systems engineering. The widely available Web technology is used to
integrate diverse teaching resources such as modular hypertext units,
static images, audio and animation files as well as computer simulation
programs in a structured way. It is shown that the use of hypermedia
based information retrieval systems such as the Netscape Navigator for
disseminating this type of educational material has many advantages that
cannot possibly be achieved by conventional tools
Multi Media Engineering Education, 1996., IEEE International Conference on; 08/1996
[Show abstract][Hide abstract] ABSTRACT: Percutaneous access during endovascular aortic repair has been shown to be feasible and safe using a suture-mediated closure device ("Preclose" technique) for closure of up to 24F introducer sheaths. The purpose of this study is to examine the late outcomes of those femoral arteries repaired in this manner.
The Preclose technique has been previously described. Briefly, the technique involves two Perclose Proglide devices deployed in the femoral artery prior to insertion of the large diameter introducer sheath and then closure of the arteriotomy by tying down knots of the Proglide following removal of the sheath. The medical records of all patients who underwent endovascular aortic repairs using the Preclose technique between December 2004 and August 2007 were reviewed. Follow-up protocol consisted of computed tomography (CT) angiograms performed at 1, 6, and 12 months, and annually thereafter. All Preclose patients who had at least a 6-month postoperative scan were included in the study. For each patient, the most recent postoperative scan was compared with the preoperative scan for evidence of any new anatomic abnormalities of the femoral artery such as dissection, stenosis, or pseudoaneurysm. Three-dimensional post processing with multiplanar reconstructions was also performed as necessary to confirm axial scan findings.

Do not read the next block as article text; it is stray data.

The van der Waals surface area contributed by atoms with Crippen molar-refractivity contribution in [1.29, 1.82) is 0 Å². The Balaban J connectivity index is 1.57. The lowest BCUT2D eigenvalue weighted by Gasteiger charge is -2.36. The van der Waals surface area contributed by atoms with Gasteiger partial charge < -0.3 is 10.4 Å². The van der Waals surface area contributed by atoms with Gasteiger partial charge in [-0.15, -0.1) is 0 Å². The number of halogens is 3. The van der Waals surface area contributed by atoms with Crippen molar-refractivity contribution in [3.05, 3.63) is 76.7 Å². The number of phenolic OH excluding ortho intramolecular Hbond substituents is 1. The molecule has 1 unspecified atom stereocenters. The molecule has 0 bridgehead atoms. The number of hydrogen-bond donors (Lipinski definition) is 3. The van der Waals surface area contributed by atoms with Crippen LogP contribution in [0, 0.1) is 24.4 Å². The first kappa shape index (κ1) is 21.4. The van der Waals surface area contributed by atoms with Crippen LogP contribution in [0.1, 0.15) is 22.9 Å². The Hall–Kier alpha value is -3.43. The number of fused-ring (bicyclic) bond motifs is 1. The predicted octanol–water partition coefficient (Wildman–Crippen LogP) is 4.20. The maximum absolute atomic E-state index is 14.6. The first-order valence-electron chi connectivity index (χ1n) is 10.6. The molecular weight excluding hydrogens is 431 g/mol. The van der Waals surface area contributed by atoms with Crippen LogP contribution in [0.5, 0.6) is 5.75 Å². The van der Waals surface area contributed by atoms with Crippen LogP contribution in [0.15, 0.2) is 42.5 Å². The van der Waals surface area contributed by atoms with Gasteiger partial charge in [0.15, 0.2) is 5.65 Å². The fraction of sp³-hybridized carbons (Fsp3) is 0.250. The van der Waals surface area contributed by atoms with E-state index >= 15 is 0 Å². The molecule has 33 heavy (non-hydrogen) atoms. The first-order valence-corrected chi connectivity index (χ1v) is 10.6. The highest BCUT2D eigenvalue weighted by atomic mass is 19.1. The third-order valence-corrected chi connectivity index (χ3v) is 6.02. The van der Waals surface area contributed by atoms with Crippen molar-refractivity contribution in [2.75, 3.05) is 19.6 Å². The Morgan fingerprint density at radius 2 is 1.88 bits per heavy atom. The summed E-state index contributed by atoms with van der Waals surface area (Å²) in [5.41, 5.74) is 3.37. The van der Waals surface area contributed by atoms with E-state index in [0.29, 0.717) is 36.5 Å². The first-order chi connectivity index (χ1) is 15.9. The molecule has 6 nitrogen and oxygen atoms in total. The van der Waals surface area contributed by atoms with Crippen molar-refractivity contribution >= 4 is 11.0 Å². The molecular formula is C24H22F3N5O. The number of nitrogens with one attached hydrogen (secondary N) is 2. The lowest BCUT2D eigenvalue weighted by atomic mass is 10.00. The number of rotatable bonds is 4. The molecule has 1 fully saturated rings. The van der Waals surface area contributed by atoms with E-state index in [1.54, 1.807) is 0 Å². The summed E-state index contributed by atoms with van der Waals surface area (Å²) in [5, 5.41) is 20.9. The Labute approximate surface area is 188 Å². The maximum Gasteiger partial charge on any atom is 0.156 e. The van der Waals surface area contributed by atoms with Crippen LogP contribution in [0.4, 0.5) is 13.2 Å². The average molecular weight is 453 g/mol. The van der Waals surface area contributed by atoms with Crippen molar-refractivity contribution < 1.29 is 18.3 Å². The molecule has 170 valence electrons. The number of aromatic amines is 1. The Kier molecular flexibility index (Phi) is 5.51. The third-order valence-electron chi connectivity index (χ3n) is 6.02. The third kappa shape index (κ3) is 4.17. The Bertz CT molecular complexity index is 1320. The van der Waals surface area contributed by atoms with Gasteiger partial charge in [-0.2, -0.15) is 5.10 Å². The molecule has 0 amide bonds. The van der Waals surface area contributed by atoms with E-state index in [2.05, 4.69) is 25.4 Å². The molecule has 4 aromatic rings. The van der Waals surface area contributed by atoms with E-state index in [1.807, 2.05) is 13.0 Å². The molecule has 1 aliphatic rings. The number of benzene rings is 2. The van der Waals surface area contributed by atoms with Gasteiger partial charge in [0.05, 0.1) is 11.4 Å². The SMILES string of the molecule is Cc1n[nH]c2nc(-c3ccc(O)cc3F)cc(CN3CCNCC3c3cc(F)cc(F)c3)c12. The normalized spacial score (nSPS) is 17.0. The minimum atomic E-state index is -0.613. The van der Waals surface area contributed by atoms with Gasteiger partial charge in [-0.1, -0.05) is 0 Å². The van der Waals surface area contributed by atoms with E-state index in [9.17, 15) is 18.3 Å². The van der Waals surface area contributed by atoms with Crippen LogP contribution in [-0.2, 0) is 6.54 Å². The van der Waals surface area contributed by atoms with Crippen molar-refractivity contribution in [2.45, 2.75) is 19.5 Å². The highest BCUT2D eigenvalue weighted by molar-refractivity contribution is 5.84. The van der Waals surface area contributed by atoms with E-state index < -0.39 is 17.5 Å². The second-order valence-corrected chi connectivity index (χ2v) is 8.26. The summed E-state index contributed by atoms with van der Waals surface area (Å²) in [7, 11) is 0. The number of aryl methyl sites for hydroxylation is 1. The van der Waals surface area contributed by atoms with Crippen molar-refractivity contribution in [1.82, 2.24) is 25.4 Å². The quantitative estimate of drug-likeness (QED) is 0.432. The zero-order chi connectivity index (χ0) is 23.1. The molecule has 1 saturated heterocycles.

A total of 292 patients underwent percutaneous endovascular aortic repairs (TEVAR-125, EVAR-167). Four hundred thirty-two femoral arteries were closed with 870 devices. Four hundred eighteen vessels were approximated with two devices, while 30 arteries required three devices for hemostasis and an additional four vessels only required a single device. Two hundred seventy-eight (64.3%) vessels were accessed with sheaths 18 to 24F. Four hundred eight femoral arteries (94.4%) were closed successfully with the Preclose technique. There were 100 patients (TEVAR-35, EVAR-65) who had adequate postoperative CT scan at 6-months or later. The mean follow up was 11.6 +/- 5.0 months. Of the 156 femoral arteries in these 100 patients repaired using the Preclose technique, there were 3 late complications in 3 patients, 1 asymptomatic femoral artery dissection, and 2 femoral artery pseudoaneurysms requiring surgical repair, resulting in a late complication rate of 1.92% (3/156).
Percutaneous closure of femoral arteries after large diameter introducer sheaths using the Preclose technique has a low incidence of early and late complications related to the closure site.
Journal of Vascular Surgery 06/2008; 47(5):919-23. DOI:10.1016/j.jvs.2007.12.029 · 3.02 Impact Factor